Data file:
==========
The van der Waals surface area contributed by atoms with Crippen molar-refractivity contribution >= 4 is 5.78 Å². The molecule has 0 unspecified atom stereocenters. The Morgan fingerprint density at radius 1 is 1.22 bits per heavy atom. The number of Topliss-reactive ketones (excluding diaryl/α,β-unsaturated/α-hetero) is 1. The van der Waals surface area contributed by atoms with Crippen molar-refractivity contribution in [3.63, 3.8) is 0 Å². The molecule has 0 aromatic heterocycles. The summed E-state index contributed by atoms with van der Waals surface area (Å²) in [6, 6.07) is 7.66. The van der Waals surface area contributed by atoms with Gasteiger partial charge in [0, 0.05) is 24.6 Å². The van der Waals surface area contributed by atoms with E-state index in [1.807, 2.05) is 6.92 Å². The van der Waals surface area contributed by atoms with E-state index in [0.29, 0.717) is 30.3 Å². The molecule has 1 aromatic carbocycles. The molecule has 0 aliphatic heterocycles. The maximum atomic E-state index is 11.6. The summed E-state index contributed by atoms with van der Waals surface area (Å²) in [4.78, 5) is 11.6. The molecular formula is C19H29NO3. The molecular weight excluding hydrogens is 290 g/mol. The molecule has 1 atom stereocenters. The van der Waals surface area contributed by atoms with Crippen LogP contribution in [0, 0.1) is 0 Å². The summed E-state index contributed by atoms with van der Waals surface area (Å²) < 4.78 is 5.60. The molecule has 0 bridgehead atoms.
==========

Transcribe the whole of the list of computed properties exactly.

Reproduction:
The van der Waals surface area contributed by atoms with Crippen molar-refractivity contribution >= 4 is 5.78 Å². The molecule has 0 unspecified atom stereocenters. The Morgan fingerprint density at radius 1 is 1.22 bits per heavy atom. The number of Topliss-reactive ketones (excluding diaryl/α,β-unsaturated/α-hetero) is 1. The van der Waals surface area contributed by atoms with Crippen molar-refractivity contribution in [3.63, 3.8) is 0 Å². The molecule has 0 aromatic heterocycles. The summed E-state index contributed by atoms with van der Waals surface area (Å²) in [6, 6.07) is 7.66. The van der Waals surface area contributed by atoms with Gasteiger partial charge in [0, 0.05) is 24.6 Å². The van der Waals surface area contributed by atoms with E-state index in [1.807, 2.05) is 6.92 Å². The van der Waals surface area contributed by atoms with E-state index in [0.29, 0.717) is 30.3 Å². The molecule has 1 aromatic carbocycles. The molecule has 0 aliphatic heterocycles. The maximum atomic E-state index is 11.6. The summed E-state index contributed by atoms with van der Waals surface area (Å²) in [4.78, 5) is 11.6. The molecular formula is C19H29NO3. The molecular weight excluding hydrogens is 290 g/mol. The molecule has 1 atom stereocenters. The van der Waals surface area contributed by atoms with Crippen LogP contribution in [0, 0.1) is 0 Å². The summed E-state index contributed by atoms with van der Waals surface area (Å²) < 4.78 is 5.60. The molecule has 0 bridgehead atoms.